Homegrown Packers trained to embrace lofty expectations

GREEN BAY, Wis. -- The question was asked weekly, as the Green Bay Packers got to 11-0 ... then 12-0 ... then 13-0.

Now, finally, Mike McCarthy can answer it.

"Would I have let them go for it? If I didn't think it was gonna jeopardize our chance to win a Super Bowl, definitely," the Packers coach said on Monday. "The football team earned that."

Seems like an old subject now, doesn't it? Since the Packers marched into Kansas City at 13-0, Tebowmania has crashed and risen; Ben Roethlisberger's bad ankle improved and worsened; and Drew Brees shattered Dan Marino's passing record -- a mark that Tom Brady also blew past.

But heed McCarthy's words, as his Packers awake from their slumber, back in a full-on game week for the first time since Christmas night. This 15-1 juggernaut is certainly not yesterday's news. As their coach said, they've earned their way here. The players were rested and paced over the last three weeks for one real reason -- their leader knew they could handle it. And now the NFL's best team is ready to achieve something else. Super Bowl repeat or bust? Well, yeah, and it's not because I'm writing it or anyone else outside the building is saying it.

"We don't make decisions based on external opinions or expectations. I've made it loud and clear -- It's about winning championships in Green Bay," McCarthy told me Monday. "Scoring titles and great regular seasons, they don't put banners on the wall for that. This place is about winning championships. Period. That's always been the expectation. We don't need people trying to help us, or not help us, in that way. That's all we've ever talked about."

The Packers -- practically anointed as the new decade's burgeoning powerhouse on the Super Bowl podium in January -- spent the first three-and-a-half months of the season under a white-hot spotlight that only got brighter with time. The target on their back never went away. And every week, for 13 weeks, they were up to the task. This team, stocked with homegrown talent, has been trained to deal with lofty expectations from the very beginning. It was part of their NFL upbringing.

"I'd go back to my first team meeting, the first topic that I talked about, back in '06, was 'We're gonna win the next world championship here and our toughest challenge will be handling success,' " McCarthy explained. "Now, you have different levels of success, and the ultimate success is winning the Super Bowl. We've done a number of things throughout the year and, any time as a coach, that's my responsibility -- any time we feel they need to be reminded of the importance of handling success, whether it's a five-game win streak or winning your division."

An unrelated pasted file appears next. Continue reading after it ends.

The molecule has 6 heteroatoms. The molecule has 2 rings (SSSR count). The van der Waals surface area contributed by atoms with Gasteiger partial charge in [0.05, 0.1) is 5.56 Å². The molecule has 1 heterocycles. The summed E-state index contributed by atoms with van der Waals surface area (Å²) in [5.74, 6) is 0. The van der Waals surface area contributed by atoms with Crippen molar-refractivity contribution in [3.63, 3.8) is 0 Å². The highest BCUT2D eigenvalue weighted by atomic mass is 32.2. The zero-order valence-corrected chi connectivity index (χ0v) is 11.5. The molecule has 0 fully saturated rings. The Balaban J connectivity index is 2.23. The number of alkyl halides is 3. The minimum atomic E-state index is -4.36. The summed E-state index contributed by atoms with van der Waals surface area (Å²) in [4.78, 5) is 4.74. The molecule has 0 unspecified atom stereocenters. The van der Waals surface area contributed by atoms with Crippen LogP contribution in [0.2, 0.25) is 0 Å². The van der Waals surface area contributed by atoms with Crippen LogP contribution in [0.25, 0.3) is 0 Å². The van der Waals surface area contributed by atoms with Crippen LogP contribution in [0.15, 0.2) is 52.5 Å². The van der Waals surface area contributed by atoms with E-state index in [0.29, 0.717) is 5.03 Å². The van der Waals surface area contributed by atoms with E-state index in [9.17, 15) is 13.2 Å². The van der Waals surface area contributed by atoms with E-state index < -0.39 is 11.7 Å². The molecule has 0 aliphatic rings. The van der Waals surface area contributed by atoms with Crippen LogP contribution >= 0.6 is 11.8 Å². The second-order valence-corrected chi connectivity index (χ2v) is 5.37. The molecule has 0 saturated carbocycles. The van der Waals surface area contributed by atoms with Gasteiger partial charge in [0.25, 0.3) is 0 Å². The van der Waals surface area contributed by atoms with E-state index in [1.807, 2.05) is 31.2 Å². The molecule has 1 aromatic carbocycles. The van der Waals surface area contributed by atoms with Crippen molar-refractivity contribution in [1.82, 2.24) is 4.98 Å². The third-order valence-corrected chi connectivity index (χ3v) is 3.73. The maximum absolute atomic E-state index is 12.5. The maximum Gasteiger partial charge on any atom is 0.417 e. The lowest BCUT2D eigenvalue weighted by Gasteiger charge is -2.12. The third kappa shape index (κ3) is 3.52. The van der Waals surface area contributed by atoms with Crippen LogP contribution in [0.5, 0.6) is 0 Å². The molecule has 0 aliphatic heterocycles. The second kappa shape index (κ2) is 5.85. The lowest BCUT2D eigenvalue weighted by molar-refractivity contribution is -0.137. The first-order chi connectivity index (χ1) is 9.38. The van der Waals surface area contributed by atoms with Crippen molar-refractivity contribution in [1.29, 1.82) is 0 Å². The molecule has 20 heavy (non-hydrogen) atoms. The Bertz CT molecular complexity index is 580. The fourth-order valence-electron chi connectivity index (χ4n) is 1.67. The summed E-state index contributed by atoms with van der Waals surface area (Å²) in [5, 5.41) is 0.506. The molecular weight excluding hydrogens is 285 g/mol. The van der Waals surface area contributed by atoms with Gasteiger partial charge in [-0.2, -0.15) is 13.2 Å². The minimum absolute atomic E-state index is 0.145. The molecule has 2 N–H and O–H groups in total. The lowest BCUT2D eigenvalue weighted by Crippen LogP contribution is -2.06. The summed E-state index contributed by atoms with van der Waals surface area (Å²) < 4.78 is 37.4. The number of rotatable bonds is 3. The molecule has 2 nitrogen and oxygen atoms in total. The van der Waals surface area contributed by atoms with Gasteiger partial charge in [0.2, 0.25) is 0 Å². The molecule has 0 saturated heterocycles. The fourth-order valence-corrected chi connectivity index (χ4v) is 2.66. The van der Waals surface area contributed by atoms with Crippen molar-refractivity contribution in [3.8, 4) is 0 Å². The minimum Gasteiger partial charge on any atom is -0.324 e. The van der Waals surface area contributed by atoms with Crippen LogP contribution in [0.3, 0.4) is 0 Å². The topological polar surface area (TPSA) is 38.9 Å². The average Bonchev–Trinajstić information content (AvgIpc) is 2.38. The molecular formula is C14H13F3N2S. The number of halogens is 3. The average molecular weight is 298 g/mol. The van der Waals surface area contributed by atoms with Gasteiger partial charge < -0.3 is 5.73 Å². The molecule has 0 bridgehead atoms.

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Every Thursday, McCarthy has what he calls "continuing education" with his players. The idea is to reinforce the lessons the program has taught them as they've grown together. It's a different topic each week, but some things come up more than others, particularly the "handling success" one.

"We've been hitting that message consistently, really my whole time here in Green Bay, but more this year than ever, because of the successful season we've had," McCarthy said.

Suffice it to say, McCarthy's guys have learned.

That's not to say they're perfect, of course, even though they came close to 16-0. The defense, ranked fifth in 2010, finished dead last in the NFL this year and needs more from slumping stars like Tramon Williams. The running game isn't exactly conjuring memories of the Lombardi Power Sweep either, ranking 27th overall and in a three-way tie for 26th in yards per carry.

But the coach also isn't trembling while evaluating the areas where the holes lie, because -- and this is vital -- the team is honest about itself.

"It's the highest character team that I've coached in my time here," McCarthy continued. "It's a very healthy locker room that gets it; they understand the importance of being humble, what strength humility can bring to you. I think it's really helped us handle adverse situations. ... Winning 15 games, that's a pretty good evaluator. You don't see a bunch of yahoos out there bouncing off the wall every time we won a game. I think that tells you something about the type of people we have here."

This week the team was hit with a different kind of adversity -- real life adversity -- with the death of the son of Packers offensive coordinator Joe Philbin. When I talked to McCarthy on Monday, the situation was still unfolding. He said the team would adhere to its "family first" mantra, giving Philbin all the time and support he needs, and confirmed that there are contingency plans in place.

Whether Philbin returns by Sunday or not, McCarthy promised, "We'll be ready." In the first 13 games of the season, the Packers certainly were. And that brings us back to the coach's decision, had Green Bay won in Kansas City, to let his team keep its head down for a run at 16-0. His players knew.

"I told the team -- and it's a good lesson to learn -- they earned the right to go for the undefeated season, as long as all the elements were in line," McCarthy explained. "I wasn't going to jeopardize a Super Bowl for the undefeated season. But we didn't get that far, we didn't take care of business in Kansas City."

That's a moot point now.

"It's playoff time," McCarthy said. "We need to kick it into another gear."

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